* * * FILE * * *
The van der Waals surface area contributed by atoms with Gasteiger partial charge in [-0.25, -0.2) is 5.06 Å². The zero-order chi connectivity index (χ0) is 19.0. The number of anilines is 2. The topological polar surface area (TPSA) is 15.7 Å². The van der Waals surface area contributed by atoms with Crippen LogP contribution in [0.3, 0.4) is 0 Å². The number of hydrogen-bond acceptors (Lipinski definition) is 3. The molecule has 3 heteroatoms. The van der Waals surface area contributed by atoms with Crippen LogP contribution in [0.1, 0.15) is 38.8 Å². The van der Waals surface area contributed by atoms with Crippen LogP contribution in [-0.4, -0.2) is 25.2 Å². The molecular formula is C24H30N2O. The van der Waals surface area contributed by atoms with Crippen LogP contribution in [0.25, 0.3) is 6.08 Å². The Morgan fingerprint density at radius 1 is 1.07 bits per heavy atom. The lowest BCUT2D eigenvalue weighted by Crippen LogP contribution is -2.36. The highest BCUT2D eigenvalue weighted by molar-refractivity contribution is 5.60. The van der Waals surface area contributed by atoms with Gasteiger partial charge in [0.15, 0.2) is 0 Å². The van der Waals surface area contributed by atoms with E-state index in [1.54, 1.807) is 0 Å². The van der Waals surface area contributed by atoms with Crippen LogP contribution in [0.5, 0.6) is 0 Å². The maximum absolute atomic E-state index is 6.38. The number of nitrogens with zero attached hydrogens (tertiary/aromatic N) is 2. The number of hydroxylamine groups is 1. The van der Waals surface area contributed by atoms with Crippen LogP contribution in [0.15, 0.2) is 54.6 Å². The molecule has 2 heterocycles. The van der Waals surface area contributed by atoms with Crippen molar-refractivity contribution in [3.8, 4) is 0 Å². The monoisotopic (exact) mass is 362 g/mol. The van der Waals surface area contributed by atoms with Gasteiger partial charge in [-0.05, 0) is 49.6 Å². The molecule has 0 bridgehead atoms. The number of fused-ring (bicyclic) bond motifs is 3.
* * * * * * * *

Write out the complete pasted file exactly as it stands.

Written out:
The van der Waals surface area contributed by atoms with Gasteiger partial charge in [-0.25, -0.2) is 5.06 Å². The zero-order chi connectivity index (χ0) is 19.0. The number of anilines is 2. The topological polar surface area (TPSA) is 15.7 Å². The van der Waals surface area contributed by atoms with Crippen LogP contribution in [0.3, 0.4) is 0 Å². The number of hydrogen-bond acceptors (Lipinski definition) is 3. The molecule has 3 heteroatoms. The van der Waals surface area contributed by atoms with Crippen LogP contribution in [0.1, 0.15) is 38.8 Å². The van der Waals surface area contributed by atoms with Crippen LogP contribution in [-0.4, -0.2) is 25.2 Å². The molecular formula is C24H30N2O. The van der Waals surface area contributed by atoms with Crippen LogP contribution in [0.25, 0.3) is 6.08 Å². The Morgan fingerprint density at radius 1 is 1.07 bits per heavy atom. The lowest BCUT2D eigenvalue weighted by Crippen LogP contribution is -2.36. The highest BCUT2D eigenvalue weighted by molar-refractivity contribution is 5.60. The van der Waals surface area contributed by atoms with Gasteiger partial charge in [0.15, 0.2) is 0 Å². The van der Waals surface area contributed by atoms with E-state index in [1.54, 1.807) is 0 Å². The van der Waals surface area contributed by atoms with Crippen LogP contribution in [0.5, 0.6) is 0 Å². The maximum absolute atomic E-state index is 6.38. The number of nitrogens with zero attached hydrogens (tertiary/aromatic N) is 2. The number of hydroxylamine groups is 1. The van der Waals surface area contributed by atoms with Crippen LogP contribution in [0.15, 0.2) is 54.6 Å². The molecule has 2 heterocycles. The van der Waals surface area contributed by atoms with Crippen molar-refractivity contribution in [3.8, 4) is 0 Å². The monoisotopic (exact) mass is 362 g/mol. The van der Waals surface area contributed by atoms with Gasteiger partial charge in [-0.05, 0) is 49.6 Å². The molecule has 0 bridgehead atoms. The number of fused-ring (bicyclic) bond motifs is 3.